When a Nursing Home is the Only Option for a Loved One
Sometimes after a hospitalization, a move to a nursing home is the right solution for a loved one. This isn’t an easy decision but finding the right facility is critical. Follow these nine steps to help you locate the right facility for your parent or loved one, where they can stay with dignity.
Step 1: Take a “just in case” tour. Often, people find themselves scrambling to locate a nursing home after an emergency situation or hospitalization. That can lead to rushed decisions and poor choices. A better option would be for to take just in case tours of local facilities when you have the time. Then, you’ll have a nursing home selected in case you need to move a parent on short notice.
Step 2: Sit in on a meal service. As part of the tour, ask to join a meal or at least observe one. Each facility may structure its meal service differently depending on the type of care provided. For example, those receiving memory care may eat with staff. Other homes may have designated meal times or allow residents to eat when and what they want, within reason. Watching how meals are structured is an important component in understanding if a facility is right for your parent.
Step 3: Listen to how the staff talks to and about residents. During tours, pay close attention to staff interactions with residents. It’s important to take note if are they talking about them with respect. If not, this isn’t the right place for your parent.
Step 4: Observe how residents pass the time. While older seniors may have limited abilities, that doesn’t mean they shouldn’t have choices. A good facility will offer plenty of activities and recreational opportunities for its residents. The last thing you want is to see residents propped up in front of the TV. If that’s the case, cross it off your list.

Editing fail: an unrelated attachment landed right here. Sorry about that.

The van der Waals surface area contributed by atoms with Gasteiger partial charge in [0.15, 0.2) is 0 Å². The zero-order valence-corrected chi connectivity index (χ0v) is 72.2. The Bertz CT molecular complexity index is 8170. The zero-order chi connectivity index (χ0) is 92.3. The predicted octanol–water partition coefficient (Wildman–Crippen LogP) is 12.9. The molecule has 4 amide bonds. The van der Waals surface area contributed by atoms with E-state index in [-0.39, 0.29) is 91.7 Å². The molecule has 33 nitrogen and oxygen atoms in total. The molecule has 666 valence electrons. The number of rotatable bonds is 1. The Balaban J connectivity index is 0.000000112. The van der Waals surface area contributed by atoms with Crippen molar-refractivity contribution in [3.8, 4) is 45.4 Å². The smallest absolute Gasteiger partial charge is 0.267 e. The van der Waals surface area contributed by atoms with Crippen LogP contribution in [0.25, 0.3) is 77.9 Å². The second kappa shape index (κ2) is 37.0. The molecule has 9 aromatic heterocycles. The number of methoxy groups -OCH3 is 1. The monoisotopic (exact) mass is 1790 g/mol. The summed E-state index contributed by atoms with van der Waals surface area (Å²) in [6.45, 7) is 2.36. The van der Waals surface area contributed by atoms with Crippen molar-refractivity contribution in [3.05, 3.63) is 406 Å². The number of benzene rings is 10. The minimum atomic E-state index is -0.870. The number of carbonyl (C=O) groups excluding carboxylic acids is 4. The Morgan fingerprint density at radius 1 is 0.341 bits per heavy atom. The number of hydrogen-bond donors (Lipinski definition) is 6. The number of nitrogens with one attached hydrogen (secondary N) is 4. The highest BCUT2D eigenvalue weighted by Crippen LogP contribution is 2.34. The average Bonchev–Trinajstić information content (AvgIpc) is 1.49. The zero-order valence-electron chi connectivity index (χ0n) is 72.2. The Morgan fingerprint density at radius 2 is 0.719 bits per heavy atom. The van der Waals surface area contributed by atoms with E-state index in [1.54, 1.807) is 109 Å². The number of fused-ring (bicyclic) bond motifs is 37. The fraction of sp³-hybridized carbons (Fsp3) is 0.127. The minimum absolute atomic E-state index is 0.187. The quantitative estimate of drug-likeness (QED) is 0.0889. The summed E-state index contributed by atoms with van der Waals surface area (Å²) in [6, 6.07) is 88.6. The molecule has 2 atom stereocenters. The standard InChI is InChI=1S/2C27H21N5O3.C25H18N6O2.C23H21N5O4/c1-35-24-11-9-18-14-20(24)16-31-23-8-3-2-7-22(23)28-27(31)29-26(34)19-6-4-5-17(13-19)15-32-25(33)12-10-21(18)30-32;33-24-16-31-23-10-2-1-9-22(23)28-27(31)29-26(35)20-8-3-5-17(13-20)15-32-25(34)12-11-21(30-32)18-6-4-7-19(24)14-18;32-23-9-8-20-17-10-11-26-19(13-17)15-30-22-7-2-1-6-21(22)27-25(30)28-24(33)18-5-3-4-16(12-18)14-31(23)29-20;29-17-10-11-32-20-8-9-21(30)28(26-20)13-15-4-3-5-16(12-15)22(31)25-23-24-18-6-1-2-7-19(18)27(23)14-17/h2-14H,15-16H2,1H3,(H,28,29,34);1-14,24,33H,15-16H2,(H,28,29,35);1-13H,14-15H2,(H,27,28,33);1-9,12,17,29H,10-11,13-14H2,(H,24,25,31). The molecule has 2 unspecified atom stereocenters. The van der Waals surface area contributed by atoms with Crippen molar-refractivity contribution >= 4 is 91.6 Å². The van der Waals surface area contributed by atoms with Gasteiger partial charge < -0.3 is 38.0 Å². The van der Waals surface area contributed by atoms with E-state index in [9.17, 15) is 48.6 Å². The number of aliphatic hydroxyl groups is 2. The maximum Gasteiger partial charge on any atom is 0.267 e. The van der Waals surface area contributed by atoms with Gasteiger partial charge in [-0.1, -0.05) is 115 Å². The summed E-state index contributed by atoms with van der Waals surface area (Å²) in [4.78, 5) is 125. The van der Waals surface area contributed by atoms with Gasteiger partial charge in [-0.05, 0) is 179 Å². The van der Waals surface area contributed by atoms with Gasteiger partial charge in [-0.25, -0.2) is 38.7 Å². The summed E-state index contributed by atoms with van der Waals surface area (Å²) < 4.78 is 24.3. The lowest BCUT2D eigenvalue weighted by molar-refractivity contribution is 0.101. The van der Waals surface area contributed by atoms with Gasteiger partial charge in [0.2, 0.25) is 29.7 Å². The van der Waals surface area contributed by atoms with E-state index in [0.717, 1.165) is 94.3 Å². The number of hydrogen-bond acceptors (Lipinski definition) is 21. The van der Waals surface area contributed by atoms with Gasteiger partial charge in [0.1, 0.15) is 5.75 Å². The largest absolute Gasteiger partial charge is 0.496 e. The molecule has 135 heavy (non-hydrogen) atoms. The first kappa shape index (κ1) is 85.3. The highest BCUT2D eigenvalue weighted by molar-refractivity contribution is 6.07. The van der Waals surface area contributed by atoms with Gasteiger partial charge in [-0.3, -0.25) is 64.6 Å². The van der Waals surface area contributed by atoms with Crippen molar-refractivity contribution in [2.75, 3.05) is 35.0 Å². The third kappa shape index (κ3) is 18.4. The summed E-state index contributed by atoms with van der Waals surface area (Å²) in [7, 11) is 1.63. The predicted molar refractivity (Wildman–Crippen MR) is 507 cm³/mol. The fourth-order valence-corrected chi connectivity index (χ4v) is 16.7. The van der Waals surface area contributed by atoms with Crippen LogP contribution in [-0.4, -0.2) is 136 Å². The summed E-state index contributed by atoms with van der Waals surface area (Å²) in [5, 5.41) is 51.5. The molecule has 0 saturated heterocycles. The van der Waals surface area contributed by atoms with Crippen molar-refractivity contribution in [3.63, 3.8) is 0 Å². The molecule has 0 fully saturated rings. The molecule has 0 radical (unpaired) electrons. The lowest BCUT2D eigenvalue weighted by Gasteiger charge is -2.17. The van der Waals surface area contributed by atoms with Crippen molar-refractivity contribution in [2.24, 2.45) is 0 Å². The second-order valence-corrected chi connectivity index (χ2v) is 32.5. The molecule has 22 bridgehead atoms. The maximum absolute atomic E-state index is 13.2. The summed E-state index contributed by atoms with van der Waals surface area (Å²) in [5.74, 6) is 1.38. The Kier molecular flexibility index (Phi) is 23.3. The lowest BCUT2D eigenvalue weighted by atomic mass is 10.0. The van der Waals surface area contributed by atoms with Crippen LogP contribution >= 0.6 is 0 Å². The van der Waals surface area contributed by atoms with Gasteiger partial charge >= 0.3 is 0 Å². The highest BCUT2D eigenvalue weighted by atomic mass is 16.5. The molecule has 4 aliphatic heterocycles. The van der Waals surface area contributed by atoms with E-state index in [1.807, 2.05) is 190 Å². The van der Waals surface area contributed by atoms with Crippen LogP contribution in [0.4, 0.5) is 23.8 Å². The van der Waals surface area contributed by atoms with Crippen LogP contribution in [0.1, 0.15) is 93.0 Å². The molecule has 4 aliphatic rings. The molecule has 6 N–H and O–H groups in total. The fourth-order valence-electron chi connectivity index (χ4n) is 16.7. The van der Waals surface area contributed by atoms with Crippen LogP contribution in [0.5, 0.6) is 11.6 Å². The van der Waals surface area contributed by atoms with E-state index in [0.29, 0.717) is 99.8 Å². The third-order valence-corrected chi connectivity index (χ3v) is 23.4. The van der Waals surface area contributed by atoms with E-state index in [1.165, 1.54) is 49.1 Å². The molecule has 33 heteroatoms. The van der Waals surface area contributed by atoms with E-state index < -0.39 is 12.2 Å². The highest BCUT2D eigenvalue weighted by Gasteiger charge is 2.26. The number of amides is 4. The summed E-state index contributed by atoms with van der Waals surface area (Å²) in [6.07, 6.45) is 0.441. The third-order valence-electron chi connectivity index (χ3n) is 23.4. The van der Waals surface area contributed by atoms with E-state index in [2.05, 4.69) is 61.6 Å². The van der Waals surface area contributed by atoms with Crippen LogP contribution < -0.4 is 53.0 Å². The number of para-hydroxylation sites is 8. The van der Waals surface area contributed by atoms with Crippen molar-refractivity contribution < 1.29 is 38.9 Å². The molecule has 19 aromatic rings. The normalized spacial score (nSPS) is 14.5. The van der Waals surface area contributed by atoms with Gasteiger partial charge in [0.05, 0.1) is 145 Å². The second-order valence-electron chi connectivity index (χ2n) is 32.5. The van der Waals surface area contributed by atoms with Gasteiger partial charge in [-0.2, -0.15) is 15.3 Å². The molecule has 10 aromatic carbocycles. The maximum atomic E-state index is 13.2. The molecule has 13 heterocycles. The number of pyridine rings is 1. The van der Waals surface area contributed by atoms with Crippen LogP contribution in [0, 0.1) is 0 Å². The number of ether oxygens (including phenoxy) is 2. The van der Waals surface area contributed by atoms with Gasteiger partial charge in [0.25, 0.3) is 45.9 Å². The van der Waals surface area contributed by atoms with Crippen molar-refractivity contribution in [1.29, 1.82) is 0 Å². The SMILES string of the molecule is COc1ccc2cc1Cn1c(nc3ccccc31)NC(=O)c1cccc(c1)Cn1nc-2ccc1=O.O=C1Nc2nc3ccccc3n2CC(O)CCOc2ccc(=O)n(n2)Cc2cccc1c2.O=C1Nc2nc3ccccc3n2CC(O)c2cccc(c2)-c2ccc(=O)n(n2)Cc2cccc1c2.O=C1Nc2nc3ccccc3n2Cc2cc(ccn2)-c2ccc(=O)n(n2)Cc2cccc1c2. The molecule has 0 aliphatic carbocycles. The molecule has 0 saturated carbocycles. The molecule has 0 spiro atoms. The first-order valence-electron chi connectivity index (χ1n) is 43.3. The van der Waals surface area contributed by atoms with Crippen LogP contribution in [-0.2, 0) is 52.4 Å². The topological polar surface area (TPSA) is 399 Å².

Step 5: Ask about resident choices. Good facilities respect their residents’ wishes about how they spend their days. Ask whether residents are allowed to wake on their own and if accommodations can be made to allow them to eat on their own schedule. Also, find out if residents can personalize their room. It’s important they feel comfortable in their room.
Step 6: Learn who’s in charge. Talking to the staff who work directly with residents is important, but don’t neglect to check out who runs the facility as well. High turnover in management or administrative positions can be an indication of trouble. Also find out if there is a medical director on staff and on-site. If a trained medical professional is not provided, ask how residents receive needed care.
Step 7: Check references and ratings. Before moving an aging parent into a long-term care facility, ask family and friends for their recommendations and personal experiences with area homes. You can also check ratings on Medicare’s Nursing Home Compare website. But these ratings don’t always tell the whole story. Use this information as a starting point.
If a home you otherwise love has a less than stellar rating, ask an administrator if corrective action has been taken. Some poor ratings may be a sign of ongoing problems at a facility while others may reflect a one-time gaffe, such as leaving a syringe on a counter.
Step 8: Consider specialty care options. Not all nursing facilities operate the same way. Some places cater specifically to those undergoing rehabilitation, which may be a good choice for parents who need short-term care after a hospitalization. If your parent has dementia or Alzheimer’s disease, look for memory care units, which are typically more secure to prevent residents from wandering. They may also offer specialized services to support brain health.
Step 9: Talk about payment options. The last step to picking a nursing home for mom and dad is to discuss payment. Private health insurance and Medicare may cover short-term stays in nursing homes, when medically necessary. However, families will need to find another way to cover the cost of ongoing long-term care.
Long-term care insurance is one option, but relatively few seniors have these policies. Medicaid will cover nursing home care, but families will first need to spend down income and assets in order to become eligible.
Choosing the right nursing home for your parents and understanding the cocsts is a critical step toward ensuring their needs are met in a positive way.